‘Tan­nie An­netjie’ helps sew 130 dolls of love

Weekend Argus (Saturday Edition) - - NEWS - TANYA WATER­WORTH

THEY are not made from a pat­tern, but from the heart.

That’s the mes­sage from 81-year-old Great Brak River res­i­dent An­nie Thomas, known fondly as “Tan­nie An­netjie”, who is the force be­hind the Gar­den Route “Doll Project”.

The project will dis­trib­ute more than 130 hand­made dolls to chil­dren from poor com­mu­ni­ties when schools close and the fes­tive sea­son gets un­der way.

For­mer ad­vo­cate Thomas and her ded­i­cated team started mak­ing the dolls in June.

Each is uniquely hand­crafted, with ex­quis­ite de­tail in­clud­ing lots of lace, rib­bons and but­tons ( and of course broekies).

Thomas said the arms were the most dif­fi­cult part to make.

“The stuff­ing and po­si­tion­ing of the arms can be tricky. Adding to that, each doll has to have her own per­son­al­ity, so each fa­cial ex­pres­sion and char­ac­ter has to be dif­fer­ent.”

Not only does she cre­ate the doll’s body with­out any pat­tern, but each out­fit is also in­di­vid­u­ally de­signed.

“It just seems to grow un­der my fin­gers, with some lace here, but­tons there. Peo­ple have been so gen­er­ous in giv­ing us ex­tra ma­te­ri­als we needed for this project to suc­ceed.”

Each doll’s hair is made from wool which has been wet, wrapped and dried in an oven.

The process is time-con­sum­ing, and Thomas has done much of the sew­ing on her faith­ful Elna sew­ing ma­chine which she bought more than 50 years ago.

But she was quick to give credit to her team of women who also sewed for many hours, re­fer­ring to her­self sim­ply as “one of the work­ers”.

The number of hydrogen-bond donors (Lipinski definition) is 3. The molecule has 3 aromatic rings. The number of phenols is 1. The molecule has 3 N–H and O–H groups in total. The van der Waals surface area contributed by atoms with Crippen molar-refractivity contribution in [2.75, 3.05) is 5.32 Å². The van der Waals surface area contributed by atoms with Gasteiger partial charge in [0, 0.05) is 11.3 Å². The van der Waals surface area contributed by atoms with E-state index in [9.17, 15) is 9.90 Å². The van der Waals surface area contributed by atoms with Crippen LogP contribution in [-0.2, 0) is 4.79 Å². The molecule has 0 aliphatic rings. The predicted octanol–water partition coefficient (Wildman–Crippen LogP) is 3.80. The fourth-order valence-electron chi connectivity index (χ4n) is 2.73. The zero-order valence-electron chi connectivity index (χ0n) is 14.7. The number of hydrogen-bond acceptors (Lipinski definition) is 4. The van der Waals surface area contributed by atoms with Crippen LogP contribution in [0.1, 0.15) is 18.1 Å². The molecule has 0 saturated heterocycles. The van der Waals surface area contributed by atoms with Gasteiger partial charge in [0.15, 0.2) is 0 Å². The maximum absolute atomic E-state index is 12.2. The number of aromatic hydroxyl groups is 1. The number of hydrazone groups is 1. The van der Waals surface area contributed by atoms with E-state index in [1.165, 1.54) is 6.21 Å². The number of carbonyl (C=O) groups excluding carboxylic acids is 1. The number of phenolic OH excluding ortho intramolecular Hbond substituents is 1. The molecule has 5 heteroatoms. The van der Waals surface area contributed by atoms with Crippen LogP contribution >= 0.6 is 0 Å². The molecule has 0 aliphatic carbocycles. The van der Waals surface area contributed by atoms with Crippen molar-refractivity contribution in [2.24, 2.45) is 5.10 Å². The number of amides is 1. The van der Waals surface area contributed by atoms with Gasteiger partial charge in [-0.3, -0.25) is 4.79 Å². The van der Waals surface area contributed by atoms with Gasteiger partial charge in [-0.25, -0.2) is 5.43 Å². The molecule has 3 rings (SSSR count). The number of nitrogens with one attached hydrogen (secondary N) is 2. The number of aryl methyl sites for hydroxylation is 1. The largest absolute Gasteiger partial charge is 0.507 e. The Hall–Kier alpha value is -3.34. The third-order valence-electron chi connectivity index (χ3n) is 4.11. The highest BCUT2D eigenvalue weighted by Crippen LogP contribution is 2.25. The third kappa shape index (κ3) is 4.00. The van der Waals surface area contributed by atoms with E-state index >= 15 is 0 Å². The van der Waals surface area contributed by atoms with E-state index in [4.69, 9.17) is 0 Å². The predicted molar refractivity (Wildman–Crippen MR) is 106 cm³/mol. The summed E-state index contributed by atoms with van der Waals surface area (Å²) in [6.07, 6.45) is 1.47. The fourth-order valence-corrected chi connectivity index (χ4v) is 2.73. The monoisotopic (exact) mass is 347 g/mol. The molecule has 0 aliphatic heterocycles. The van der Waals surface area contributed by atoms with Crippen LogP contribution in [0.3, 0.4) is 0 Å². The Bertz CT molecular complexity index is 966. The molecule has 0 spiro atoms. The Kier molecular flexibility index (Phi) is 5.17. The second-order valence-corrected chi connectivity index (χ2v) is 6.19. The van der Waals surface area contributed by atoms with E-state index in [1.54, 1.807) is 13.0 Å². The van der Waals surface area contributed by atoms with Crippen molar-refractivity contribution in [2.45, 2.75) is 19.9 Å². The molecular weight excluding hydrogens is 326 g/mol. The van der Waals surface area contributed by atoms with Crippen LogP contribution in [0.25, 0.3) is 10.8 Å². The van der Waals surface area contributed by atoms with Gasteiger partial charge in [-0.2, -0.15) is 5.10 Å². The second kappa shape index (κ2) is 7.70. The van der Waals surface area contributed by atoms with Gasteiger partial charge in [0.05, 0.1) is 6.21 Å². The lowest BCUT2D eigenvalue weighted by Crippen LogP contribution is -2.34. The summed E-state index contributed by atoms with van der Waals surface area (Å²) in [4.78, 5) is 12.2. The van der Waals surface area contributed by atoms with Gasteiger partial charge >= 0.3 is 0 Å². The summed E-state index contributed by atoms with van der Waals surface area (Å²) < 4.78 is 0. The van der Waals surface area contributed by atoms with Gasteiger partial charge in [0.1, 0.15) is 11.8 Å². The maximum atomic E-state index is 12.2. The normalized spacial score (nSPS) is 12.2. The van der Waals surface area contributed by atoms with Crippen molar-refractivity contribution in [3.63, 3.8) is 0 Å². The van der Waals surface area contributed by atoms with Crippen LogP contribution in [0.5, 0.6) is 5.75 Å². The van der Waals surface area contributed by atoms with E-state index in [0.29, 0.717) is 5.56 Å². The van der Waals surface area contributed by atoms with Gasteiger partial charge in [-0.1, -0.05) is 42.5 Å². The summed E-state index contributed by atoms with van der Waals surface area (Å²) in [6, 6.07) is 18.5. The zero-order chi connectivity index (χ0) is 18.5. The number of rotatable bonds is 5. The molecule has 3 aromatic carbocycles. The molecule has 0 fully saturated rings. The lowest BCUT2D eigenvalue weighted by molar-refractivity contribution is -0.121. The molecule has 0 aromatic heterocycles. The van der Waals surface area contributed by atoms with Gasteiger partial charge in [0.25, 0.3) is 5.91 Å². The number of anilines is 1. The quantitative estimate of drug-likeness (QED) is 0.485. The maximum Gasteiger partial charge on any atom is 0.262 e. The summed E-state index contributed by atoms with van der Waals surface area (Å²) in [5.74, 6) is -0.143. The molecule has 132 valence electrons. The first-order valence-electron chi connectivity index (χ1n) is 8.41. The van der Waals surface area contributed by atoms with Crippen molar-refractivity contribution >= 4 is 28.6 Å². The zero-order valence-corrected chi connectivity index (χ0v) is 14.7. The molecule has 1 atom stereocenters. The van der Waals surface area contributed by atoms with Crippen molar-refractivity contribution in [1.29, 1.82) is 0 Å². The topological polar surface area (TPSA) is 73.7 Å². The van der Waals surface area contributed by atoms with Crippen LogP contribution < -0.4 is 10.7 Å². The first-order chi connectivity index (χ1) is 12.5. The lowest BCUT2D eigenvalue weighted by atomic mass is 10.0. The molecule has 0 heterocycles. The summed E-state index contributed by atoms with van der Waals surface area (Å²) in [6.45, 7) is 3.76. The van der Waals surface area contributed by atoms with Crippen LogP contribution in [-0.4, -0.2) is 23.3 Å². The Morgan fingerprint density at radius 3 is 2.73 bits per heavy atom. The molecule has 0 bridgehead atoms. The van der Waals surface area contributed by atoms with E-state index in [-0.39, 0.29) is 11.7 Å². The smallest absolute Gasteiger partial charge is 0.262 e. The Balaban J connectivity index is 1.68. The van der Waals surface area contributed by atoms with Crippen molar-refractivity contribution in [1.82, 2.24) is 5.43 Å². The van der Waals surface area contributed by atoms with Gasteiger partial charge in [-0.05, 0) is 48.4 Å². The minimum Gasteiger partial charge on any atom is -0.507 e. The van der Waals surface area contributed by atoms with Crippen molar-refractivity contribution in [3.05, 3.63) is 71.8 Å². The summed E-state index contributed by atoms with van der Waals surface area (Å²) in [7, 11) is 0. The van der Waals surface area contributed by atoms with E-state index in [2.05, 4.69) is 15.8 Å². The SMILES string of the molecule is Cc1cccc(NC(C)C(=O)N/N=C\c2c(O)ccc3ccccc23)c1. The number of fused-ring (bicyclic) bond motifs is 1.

Hav­ing spent her own childhood in “ex­treme poverty with­out any play­things”, Thomas said it gave her great plea­sure to make dolls for lit­tle girls in sim­i­lar cir­cum­stances.

“I love dolls and have made them for my­self and friends just for sheer plea­sure.”

And en­joy­ing the girly things in life is a far cry from her years lec­tur­ing law.

“Start­ing out so many years ago, my LLB de­gree was hard work, and when I was reg­is­tered as an ad­vo­cate, the court sys­tem was com­pletely male dom­i­nated, so I lec­tured for many years,” she ex­plained.

With her late hus­band Lu­cien Thomas, she was one of the pioneers who set up a law fac­ulty at the Bo­phuthatswana Univer­sity (now North West Univer­sity) in Mafikeng.

But when it comes to gifts over the fes­tive sea­son, Thomas hasn’t for­got­ten the boys.

At the start of the project, Thomas made a doll which was auc­tioned at a lo­cal cof­fee shop.

“From the auc­tion, we raised enough money to buy a toy for each lit­tle boy at the three crèches where the dolls will be handed out to the girls,” she said.

He­len Co­ertze, from the Great Brak Tourism Ini­tia­tive, said the Doll Project formed part of a se­ries of events planned through­out the year.

“Part of our ini­tia­tive is to reach out to the com­mu­nity. Hand­ing out the dolls at the crèches will be the start of our Christ­mas events,” she said.

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